The Legislature had one job it needed to do this session — pass a state budget. Unfortunately, they didn’t finish their assignment on time when session ended May 17 and will have to come back this summer to finish their work.
Gov. Tim Walz and House and Senate leaders did reach an overarching budget deal that could protect most schools from devastating budget cuts and layoffs for the next two years. But the agreement doesn’t provide a long-term solution to the chronic underfunding of our public schools.
“This budget should stem the tide of harmful local budget cuts, but educators throughout the state want to be able to promise their students and parents that their local school will have the resources to meet the needs of all students for years to come. We can’t do that today,” said Education Minnesota President Denise Specht. “The way to break this two-year cycle of budget drama is to finally change the tax code so the richest Minnesotans and the biggest corporations pay their fair share for the schools and other services working families need.”
The budget does not raise additional revenue from the very wealthy, as initial proposals from the Minnesota House and governor did. Many details of the deal have not been decided. However, it is clear the agreement relies heavily on one-time money for pandemic recovery from President Joe Biden and Congress.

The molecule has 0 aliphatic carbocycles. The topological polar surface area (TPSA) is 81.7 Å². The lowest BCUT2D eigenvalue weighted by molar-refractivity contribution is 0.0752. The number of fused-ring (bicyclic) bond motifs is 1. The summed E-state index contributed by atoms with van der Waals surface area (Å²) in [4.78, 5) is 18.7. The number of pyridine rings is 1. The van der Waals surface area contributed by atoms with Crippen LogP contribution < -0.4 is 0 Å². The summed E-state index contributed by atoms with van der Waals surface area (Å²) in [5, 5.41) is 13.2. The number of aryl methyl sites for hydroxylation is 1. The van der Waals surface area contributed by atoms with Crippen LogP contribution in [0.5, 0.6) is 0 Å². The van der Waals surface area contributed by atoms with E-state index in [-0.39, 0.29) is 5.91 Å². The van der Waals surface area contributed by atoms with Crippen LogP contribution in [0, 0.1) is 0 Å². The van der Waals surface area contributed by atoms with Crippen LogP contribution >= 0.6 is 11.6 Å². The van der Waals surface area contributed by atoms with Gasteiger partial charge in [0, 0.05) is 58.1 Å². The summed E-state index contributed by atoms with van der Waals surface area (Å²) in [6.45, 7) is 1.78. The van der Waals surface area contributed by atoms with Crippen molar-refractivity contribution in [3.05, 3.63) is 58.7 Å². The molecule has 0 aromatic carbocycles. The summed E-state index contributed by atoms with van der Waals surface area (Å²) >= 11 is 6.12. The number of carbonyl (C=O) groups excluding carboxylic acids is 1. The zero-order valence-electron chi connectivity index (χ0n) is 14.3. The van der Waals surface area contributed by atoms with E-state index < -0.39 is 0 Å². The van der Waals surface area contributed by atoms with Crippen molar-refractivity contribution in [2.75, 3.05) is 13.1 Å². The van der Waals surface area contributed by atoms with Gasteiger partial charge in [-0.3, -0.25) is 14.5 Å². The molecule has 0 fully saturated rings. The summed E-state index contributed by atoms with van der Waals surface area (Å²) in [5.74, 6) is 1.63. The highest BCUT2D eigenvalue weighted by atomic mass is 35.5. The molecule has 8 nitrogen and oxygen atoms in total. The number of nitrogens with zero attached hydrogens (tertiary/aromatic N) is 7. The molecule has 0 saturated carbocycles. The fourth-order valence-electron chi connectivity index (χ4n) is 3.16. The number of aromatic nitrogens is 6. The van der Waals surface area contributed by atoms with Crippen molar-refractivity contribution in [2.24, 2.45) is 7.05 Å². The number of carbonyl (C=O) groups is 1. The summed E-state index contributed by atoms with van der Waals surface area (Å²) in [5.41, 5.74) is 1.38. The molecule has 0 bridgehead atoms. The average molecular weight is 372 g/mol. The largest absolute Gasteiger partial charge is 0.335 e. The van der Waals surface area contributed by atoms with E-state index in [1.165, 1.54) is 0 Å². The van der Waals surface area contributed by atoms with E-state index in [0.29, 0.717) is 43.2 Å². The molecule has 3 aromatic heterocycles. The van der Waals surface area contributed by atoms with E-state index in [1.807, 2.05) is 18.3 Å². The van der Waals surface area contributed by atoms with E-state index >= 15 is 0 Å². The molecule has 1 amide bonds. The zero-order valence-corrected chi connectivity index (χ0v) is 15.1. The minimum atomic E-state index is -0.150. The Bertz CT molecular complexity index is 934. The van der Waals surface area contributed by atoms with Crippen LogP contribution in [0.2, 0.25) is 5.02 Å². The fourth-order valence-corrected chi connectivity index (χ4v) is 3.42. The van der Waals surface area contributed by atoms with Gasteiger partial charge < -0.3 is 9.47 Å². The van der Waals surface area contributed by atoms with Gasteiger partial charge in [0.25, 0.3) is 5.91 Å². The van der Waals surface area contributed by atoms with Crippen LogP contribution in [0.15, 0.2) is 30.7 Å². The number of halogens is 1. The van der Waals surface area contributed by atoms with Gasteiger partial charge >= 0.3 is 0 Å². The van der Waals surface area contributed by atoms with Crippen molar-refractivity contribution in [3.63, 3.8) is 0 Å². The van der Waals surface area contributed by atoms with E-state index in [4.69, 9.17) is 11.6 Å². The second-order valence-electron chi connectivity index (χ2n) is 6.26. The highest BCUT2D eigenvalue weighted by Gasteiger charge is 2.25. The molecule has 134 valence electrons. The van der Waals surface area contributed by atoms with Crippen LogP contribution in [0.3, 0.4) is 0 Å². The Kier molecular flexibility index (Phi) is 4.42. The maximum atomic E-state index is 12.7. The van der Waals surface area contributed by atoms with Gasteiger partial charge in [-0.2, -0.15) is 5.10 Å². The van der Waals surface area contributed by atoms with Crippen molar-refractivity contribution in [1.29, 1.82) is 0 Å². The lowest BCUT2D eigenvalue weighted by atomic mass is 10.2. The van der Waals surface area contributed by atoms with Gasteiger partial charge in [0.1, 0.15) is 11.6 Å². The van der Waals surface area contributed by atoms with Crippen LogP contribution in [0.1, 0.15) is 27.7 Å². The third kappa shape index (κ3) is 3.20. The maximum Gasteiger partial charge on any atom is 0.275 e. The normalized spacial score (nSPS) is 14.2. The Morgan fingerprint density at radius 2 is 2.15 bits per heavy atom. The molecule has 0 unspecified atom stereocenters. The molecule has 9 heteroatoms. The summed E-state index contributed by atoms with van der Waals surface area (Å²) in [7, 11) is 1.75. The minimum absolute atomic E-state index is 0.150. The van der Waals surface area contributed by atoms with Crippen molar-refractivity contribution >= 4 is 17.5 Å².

Legislative leaders did agree to increase state funding for preschools through high schools by $525 million over the next two years and $100 million for our colleges and universities.
Senate Republicans proposed $152 million in new funding for E-12 education, while House Democrats and the governor wanted $722 million and $750 million in new dollars respectively.
Legislative committees will decide the details of how that money will be spent by May 28 and reconvene a special session in June to finish the state’s two-year budget.
Education Minnesota encourages the Legislature to fund pre-kindergarten and other ongoing programs and increase the investment in policies that help the families hit hardest by the pandemic, including full-service community schools, ensuring hourly school workers are eligible for unemployment insurance, recruiting and retaining teachers of color, and hiring more counselors and other professionals to support the mental health of students.
There is also much work to be done in higher education to decide how specific systems will be funded and protect the quality of instruction in our state colleges and universities.
20,000 petition signatures and counting!
Education Minnesota’s advocacy continues into the special session, which includes continuing to collect signatures on our petition calling for fully funding public education.
At a We Make Minnesota rally on May 15, which Education Minnesota sponsored along with coalition partners, educators delivered the petitions signatures as of that date to Sen. Paul Gazelka, the Senate majority leader.
This fight is not over, so continue to sign and share the petition, found at www.edmnvotes.org.